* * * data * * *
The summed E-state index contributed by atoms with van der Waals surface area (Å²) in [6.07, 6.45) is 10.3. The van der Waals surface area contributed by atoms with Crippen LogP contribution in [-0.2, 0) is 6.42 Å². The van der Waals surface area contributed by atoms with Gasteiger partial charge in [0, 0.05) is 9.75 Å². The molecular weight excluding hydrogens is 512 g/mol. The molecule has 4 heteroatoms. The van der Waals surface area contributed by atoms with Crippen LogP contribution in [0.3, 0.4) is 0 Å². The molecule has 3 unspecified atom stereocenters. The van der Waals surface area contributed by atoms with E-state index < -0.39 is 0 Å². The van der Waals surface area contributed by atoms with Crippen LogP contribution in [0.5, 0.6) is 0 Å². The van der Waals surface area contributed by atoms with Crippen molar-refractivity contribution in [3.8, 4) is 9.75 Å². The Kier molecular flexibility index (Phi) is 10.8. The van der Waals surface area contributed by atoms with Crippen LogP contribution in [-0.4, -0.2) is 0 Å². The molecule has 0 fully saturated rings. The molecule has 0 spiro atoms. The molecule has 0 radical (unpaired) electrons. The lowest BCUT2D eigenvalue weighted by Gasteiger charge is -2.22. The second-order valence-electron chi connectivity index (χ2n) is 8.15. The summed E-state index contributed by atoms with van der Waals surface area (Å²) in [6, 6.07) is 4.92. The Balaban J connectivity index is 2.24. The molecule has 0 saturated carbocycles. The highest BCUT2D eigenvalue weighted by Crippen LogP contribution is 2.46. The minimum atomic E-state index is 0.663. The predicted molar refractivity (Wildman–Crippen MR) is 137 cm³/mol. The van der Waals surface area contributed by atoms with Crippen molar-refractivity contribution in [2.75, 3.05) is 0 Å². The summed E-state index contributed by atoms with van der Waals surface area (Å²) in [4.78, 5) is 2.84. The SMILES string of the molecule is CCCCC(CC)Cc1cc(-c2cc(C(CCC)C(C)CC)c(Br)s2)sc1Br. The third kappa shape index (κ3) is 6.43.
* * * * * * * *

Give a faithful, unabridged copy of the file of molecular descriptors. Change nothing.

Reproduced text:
The summed E-state index contributed by atoms with van der Waals surface area (Å²) in [6.07, 6.45) is 10.3. The van der Waals surface area contributed by atoms with Crippen LogP contribution in [-0.2, 0) is 6.42 Å². The van der Waals surface area contributed by atoms with Gasteiger partial charge in [0, 0.05) is 9.75 Å². The molecular weight excluding hydrogens is 512 g/mol. The molecule has 4 heteroatoms. The van der Waals surface area contributed by atoms with Crippen LogP contribution in [0.3, 0.4) is 0 Å². The molecule has 3 unspecified atom stereocenters. The van der Waals surface area contributed by atoms with E-state index < -0.39 is 0 Å². The van der Waals surface area contributed by atoms with Crippen LogP contribution in [0.5, 0.6) is 0 Å². The van der Waals surface area contributed by atoms with Crippen molar-refractivity contribution in [3.8, 4) is 9.75 Å². The Kier molecular flexibility index (Phi) is 10.8. The van der Waals surface area contributed by atoms with Crippen LogP contribution in [-0.4, -0.2) is 0 Å². The molecule has 0 fully saturated rings. The molecule has 0 spiro atoms. The molecule has 0 radical (unpaired) electrons. The lowest BCUT2D eigenvalue weighted by Gasteiger charge is -2.22. The second-order valence-electron chi connectivity index (χ2n) is 8.15. The summed E-state index contributed by atoms with van der Waals surface area (Å²) in [6, 6.07) is 4.92. The Balaban J connectivity index is 2.24. The molecule has 0 saturated carbocycles. The highest BCUT2D eigenvalue weighted by Crippen LogP contribution is 2.46. The minimum atomic E-state index is 0.663. The predicted molar refractivity (Wildman–Crippen MR) is 137 cm³/mol. The van der Waals surface area contributed by atoms with Crippen molar-refractivity contribution in [2.75, 3.05) is 0 Å². The summed E-state index contributed by atoms with van der Waals surface area (Å²) in [4.78, 5) is 2.84. The SMILES string of the molecule is CCCCC(CC)Cc1cc(-c2cc(C(CCC)C(C)CC)c(Br)s2)sc1Br. The third kappa shape index (κ3) is 6.43.